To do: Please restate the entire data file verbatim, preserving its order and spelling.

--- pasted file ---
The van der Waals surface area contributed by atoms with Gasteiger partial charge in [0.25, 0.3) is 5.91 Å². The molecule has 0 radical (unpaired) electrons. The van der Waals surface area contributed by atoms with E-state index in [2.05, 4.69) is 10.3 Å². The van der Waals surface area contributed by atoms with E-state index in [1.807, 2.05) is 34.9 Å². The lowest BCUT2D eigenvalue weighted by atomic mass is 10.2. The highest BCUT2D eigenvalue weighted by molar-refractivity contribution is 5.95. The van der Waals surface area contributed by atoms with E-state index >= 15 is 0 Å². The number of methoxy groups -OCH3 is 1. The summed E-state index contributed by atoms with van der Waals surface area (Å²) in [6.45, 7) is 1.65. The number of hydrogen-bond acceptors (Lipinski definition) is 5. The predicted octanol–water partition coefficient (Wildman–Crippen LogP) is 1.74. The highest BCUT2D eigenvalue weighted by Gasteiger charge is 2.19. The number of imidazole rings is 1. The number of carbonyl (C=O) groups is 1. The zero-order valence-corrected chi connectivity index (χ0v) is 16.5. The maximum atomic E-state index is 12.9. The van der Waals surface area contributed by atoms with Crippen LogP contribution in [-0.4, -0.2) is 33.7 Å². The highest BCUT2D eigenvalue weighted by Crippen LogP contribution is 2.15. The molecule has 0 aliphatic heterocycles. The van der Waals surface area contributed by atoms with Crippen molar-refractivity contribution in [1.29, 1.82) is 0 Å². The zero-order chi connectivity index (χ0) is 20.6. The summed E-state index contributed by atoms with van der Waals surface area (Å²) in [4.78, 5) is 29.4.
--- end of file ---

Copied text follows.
The van der Waals surface area contributed by atoms with Gasteiger partial charge in [0.25, 0.3) is 5.91 Å². The molecule has 0 radical (unpaired) electrons. The van der Waals surface area contributed by atoms with E-state index in [2.05, 4.69) is 10.3 Å². The van der Waals surface area contributed by atoms with E-state index in [1.807, 2.05) is 34.9 Å². The lowest BCUT2D eigenvalue weighted by atomic mass is 10.2. The highest BCUT2D eigenvalue weighted by molar-refractivity contribution is 5.95. The van der Waals surface area contributed by atoms with E-state index >= 15 is 0 Å². The number of methoxy groups -OCH3 is 1. The summed E-state index contributed by atoms with van der Waals surface area (Å²) in [6.45, 7) is 1.65. The number of hydrogen-bond acceptors (Lipinski definition) is 5. The predicted octanol–water partition coefficient (Wildman–Crippen LogP) is 1.74. The highest BCUT2D eigenvalue weighted by Gasteiger charge is 2.19. The number of imidazole rings is 1. The number of carbonyl (C=O) groups is 1. The zero-order valence-corrected chi connectivity index (χ0v) is 16.5. The maximum atomic E-state index is 12.9. The van der Waals surface area contributed by atoms with Crippen LogP contribution in [-0.4, -0.2) is 33.7 Å². The highest BCUT2D eigenvalue weighted by Crippen LogP contribution is 2.15. The molecule has 0 aliphatic heterocycles. The van der Waals surface area contributed by atoms with Crippen molar-refractivity contribution in [1.29, 1.82) is 0 Å². The zero-order chi connectivity index (χ0) is 20.6. The summed E-state index contributed by atoms with van der Waals surface area (Å²) in [4.78, 5) is 29.4.